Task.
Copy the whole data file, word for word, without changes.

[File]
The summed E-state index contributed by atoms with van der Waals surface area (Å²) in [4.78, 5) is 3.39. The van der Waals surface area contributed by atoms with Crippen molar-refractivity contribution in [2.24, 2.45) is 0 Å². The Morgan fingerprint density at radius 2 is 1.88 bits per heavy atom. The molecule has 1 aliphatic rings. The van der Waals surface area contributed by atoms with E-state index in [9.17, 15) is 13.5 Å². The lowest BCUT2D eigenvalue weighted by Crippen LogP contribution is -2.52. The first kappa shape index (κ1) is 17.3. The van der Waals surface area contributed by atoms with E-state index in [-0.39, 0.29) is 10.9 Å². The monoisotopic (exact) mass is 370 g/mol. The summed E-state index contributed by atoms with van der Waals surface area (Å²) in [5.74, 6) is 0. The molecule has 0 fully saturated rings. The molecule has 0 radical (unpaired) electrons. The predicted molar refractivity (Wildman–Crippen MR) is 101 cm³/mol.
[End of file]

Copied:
The summed E-state index contributed by atoms with van der Waals surface area (Å²) in [4.78, 5) is 3.39. The van der Waals surface area contributed by atoms with Crippen molar-refractivity contribution in [2.24, 2.45) is 0 Å². The Morgan fingerprint density at radius 2 is 1.88 bits per heavy atom. The molecule has 1 aliphatic rings. The van der Waals surface area contributed by atoms with E-state index in [9.17, 15) is 13.5 Å². The lowest BCUT2D eigenvalue weighted by Crippen LogP contribution is -2.52. The first kappa shape index (κ1) is 17.3. The van der Waals surface area contributed by atoms with E-state index in [-0.39, 0.29) is 10.9 Å². The monoisotopic (exact) mass is 370 g/mol. The summed E-state index contributed by atoms with van der Waals surface area (Å²) in [5.74, 6) is 0. The molecule has 0 fully saturated rings. The molecule has 0 radical (unpaired) electrons. The predicted molar refractivity (Wildman–Crippen MR) is 101 cm³/mol.